Pest control hub
What does it look like?
Feral pigs are smaller and more muscular than domestic pigs. They are usually black but they can be ginger, sandy brown, white, grey or combinations of these colours. Their tusks are triangular in cross-section, approximately 150mm long and extend out from the lower jaw and curve upwards, outward and backwards.
Feral pigs occur in both native forest and in exotic plantations, and are well established throughout New Zealand.
Why is it a problem?
Feral pigs eat a wide variety of food including grasses, roots, seeds and other plant material as well as carrion, invertebrates (e.g. snails) and ground-nesting birds. They damage forests by uprooting trees and saplings and eating native plants and invertebrates. They also eat pasture and crops and are known to be carriers of bovine tuberculosis and leptospirosis.
Feral pigs breed throughout the year. Each litter comprises 6-10 piglets but only 3-6 are likely to survive. Newborn piglets stay within or near the nest for first 2-3 weeks, wean at 2-4 months and stay with the sow until the next litter is due.
How do you know if you have feral pigs?
The most obvious sign of feral pigs is the animals themselves. Feral pigs have large shoulders, small hindquarters and long straight tails. They are often black in colour, but can be grey, brown, ginger or white.
A common sign of feral pigs is their digging or ‘rooting’ of topsoil. Pigs dig up the ground with their snouts looking for roots, worms and grubs. Pig rooting can cause extensive damage in a short space of time. This digging can be aged by turning over the turfs; if the grass is still green and fresh the activity is relatively recent.
Other sign of pigs includes turned over cowpats, broken rotten logs and wallowing in wet areas with mud and scratch marks on the surrounding trees. Their droppings are relatively large oval pellets that are all joined together. Pig footprints have a round, cloven hoof, sometimes with a visible dew-claw.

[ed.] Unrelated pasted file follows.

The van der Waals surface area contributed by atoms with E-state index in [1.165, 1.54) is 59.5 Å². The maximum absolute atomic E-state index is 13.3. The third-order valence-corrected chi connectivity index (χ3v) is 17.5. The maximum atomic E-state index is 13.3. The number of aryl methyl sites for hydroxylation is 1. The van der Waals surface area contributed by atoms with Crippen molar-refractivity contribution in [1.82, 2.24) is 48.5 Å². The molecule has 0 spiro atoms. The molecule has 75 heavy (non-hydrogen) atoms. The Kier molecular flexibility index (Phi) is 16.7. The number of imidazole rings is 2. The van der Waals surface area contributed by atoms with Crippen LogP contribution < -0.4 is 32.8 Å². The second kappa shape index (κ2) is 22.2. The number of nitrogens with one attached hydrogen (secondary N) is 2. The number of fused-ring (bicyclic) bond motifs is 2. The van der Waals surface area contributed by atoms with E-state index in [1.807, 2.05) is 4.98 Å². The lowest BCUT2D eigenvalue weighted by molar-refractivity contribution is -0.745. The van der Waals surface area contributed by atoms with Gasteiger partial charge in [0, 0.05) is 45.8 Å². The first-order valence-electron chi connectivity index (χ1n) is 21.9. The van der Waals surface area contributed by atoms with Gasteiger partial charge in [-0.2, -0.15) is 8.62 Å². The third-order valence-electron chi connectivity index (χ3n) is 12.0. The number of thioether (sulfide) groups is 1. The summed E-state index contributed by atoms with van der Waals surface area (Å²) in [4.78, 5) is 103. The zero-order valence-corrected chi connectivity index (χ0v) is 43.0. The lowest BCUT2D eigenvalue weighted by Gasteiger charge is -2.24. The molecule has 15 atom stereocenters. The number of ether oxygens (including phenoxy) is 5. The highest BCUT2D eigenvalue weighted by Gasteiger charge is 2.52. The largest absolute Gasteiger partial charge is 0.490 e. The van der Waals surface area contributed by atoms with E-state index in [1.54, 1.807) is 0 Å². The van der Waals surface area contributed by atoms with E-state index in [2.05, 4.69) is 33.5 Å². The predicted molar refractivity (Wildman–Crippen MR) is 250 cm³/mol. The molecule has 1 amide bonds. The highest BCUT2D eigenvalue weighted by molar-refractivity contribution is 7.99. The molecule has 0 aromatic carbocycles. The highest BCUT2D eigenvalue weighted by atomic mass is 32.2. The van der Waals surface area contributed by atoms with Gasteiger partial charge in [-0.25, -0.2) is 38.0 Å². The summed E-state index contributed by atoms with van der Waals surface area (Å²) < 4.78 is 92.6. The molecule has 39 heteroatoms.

Hunting with trained pig hunting dogs and stalking and shooting are the traditional methods of control, and are effective if undertaken correctly. These methods are only suitable in some areas.
Shooting can be restricted by the proximity of neighbours or the place where the pigs are living. There are similar restraints when hunting with dogs.
Northland Regional Council has live-capture pig traps which can be loaned out in specific situations. Where other control options are not available, Northland Regional Council will loan a trap to manage problem feral pigs on private land.
If the trap is borrowed, the person is responsible for the welfare of any captured pigs, including their humane disposal by shooting. The individual must have legal access to a large calibre firearm, and the trap set in a place where it is appropriate to destroy the pig.
Live capture cage trap
The live capture cage trap catches feral pigs behind a swinging one-way door. It is baited with fermented barley to attract the pigs into the trap. It must be placed in a location regularly visited by pigs, and pre-fed before the trap is set.
Setting the cage trap
A flat, clear location is needed to set the trap. Vehicle access is necessary to transport the trap and fermented barley bait. The trap must be securely fastened to the ground by at least four waratah standards, which the trap is then wired to. The site must be flat to ensure that the swing door will close correctly.
Once the trap is in place it should be pre-fed with barley, which can be bought from a farm supply store. Put the barley in a bin or bucket, mix with water, put a lid on it and leave in the sun. Add more water as it is soaked up by the barley. When the barley ferments it emits a strong smell, which is very attractive to pigs. Wire the door of the trap open and lay piles of barley around and in the back of the trap.
If the trap is set immediately it may discourage pigs from entering through the small gap. They need to be regularly entering and feeding from the trap before it is set. This can be a lengthy process, and although pigs are present in an area they may be reluctant to enter the trap. It is important that all hunting with dogs and rifles cease while the trap is in use. Successful trapping requires regular visits from undisturbed pigs.
Once the pigs are regularly entering the trap, it can be set by propping the swinging door open at 45 degrees with a short stick. When a pig pushes under the door it will knock the stick out of the way and the door will close behind it. The pig in the trap cannot push its way out, but more pigs on the outside can push through the one-way door.
A person who, for the purpose of capturing alive a mammal, bird, reptile, or amphibian, sets a trap or causes a trap to be set must inspect the trap, or cause a competent person to inspect that trap, within 12 hours after sunrise on each day the trap remains set, beginning on the day immediately after the day on which the trap is set.
Any feral pigs caught in the trap must be destroyed by shooting with a head or vitals shot. The diagrams on this page shows the correct places to shoot a pig, with a minimum calibre of .223. Do not enter the trap and attempt to capture the pig by hand as even a small pig can inflict a dangerous bite.
It is an offence to capture and release feral pigs. All pigs captured must be destroyed.
Exemption to rule 7.3.4
Using feed to trap and kill wild pigs is permitted